Akhnaten
Anthony Roth Costanzo as Akhnaten, Richard Bernstein (background, left) as Aye, and Will Liverman (background, right) as General Horemhab. ©Karen Almond - MET Opera.
Akhnaten
A scene from Philip Glass's AKHNATEN. ©Karen Almond - Met Opera.

Tom Pye’s tri-level set comes and goes and serves everyone well, and Kevin Pollard’s costumes, from the sheer white that originally wraps the naked Akhnaten to the matching bright red gowns for the royal couple in their love duet, to the almost Elizabethan gowns for our boy-king to the spooky look of the couple’s six daughters, elicited gasps of approval. And Bruno Poet’s lighting – oranges, yellows and soft pinks, the latter transmogrifying into astonishing reds, were often underscored by the exotic orchestration and the string of images.

With the exception of some crowd scenes – the burial and the storming of the palace – movement is intensely slow and deliberate, more than a bit reminiscent of the work of Robert Wilson. It is sung in Egyptian, Hebrew and Akkadian which are not translated; the music and action tell us all we have to know. English is spoken by a strong-voiced narrator in the personification of Amenhotep III and sung by Akhnaten in his “Hymn to the Sun” and in the royal couple’s love duet.

Anthony Roth Costanza, whom I first encountered at the 2008 Glimmerglass Festival as Nerone in Giulio Cesare, became a star during the Met’s initial run of performances, and his voice and artistry have become even grander. Both he and his countertenor are lithe and focused, all in the service of the music. His concentration in the death-march movements is staggering and his sound is big and beautiful, having gained volume and breadth. Mezzo Rihab Chairb as Nefertiti sounded warm and lush; Disella Larusdottir’s high, piercing soprano as Queen Tye, Akhnaten’s mother, blended hauntingly with the royal couple in their otherworldly trio. I daresay it was the type of “sound world” most found an unexpected joy.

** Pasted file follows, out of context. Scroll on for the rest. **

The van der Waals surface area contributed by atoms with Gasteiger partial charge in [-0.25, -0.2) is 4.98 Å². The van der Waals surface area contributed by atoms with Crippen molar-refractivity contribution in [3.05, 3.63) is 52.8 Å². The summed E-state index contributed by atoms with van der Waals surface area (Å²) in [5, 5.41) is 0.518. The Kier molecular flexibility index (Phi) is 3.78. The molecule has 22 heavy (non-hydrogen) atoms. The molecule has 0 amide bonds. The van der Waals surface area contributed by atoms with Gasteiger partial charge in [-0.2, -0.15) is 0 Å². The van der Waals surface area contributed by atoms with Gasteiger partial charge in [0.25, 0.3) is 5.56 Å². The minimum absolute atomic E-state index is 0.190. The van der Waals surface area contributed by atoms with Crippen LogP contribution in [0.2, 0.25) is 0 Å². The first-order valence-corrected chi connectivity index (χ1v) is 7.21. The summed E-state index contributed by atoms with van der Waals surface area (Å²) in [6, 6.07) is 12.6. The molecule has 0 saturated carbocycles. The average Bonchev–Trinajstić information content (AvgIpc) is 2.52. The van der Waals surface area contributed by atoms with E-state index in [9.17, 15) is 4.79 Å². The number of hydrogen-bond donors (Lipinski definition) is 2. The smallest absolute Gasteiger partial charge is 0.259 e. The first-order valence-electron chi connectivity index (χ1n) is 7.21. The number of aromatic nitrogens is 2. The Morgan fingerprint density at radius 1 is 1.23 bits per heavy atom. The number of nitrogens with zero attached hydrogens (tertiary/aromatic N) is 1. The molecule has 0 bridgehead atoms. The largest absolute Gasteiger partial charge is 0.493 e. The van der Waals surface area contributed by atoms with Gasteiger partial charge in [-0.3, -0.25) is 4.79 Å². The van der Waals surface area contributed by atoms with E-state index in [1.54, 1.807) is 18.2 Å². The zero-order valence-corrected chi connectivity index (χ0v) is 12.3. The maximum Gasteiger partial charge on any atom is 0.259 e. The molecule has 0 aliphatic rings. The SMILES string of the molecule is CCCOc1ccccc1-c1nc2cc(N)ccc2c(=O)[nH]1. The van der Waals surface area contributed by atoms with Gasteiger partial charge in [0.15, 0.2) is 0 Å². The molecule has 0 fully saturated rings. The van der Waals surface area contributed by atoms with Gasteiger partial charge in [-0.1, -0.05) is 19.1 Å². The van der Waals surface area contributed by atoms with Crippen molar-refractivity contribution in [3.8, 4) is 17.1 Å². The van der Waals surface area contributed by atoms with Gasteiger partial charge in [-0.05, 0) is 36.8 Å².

Akhnaten
Curtain call following Glass's AKHNATEN. ©Ken Howard - Met Opera.

Zachary James, towering physically above the rest of the cast, spoke Amenhotep III’s narration with grand authority and sang with an impressive, dark tone and Aaron Blake and Richard Bernstein impressed in their smaller roles. Karen Kamensek led with a sure hand, with a blip only in act one’s more frantic moments. She clearly understands the ritual aspect of the score but put great energy into the drama as well, leading so successfully that the audience easily heard the variation as well as the repetition in Mr Glass’s spectacular score. Mr Glass joined the cast for a rapturous curtain call.

All performances sold out.

Robert Levine
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Robert Levine

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Robert Levine is music writer and editor. He initiated Amazon.com's classical CD store. Author of "Weep, Shudder, Die - A Guide to Loving Opera," "Maria Callas - A Musical Biography," and "A Child's Guide to the Orchestra".

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Bret Walrath
Bret Walrath
3 months ago

An excellent review – capturing the grandeur and hypnotic spell of this great artistic achievement perfectly.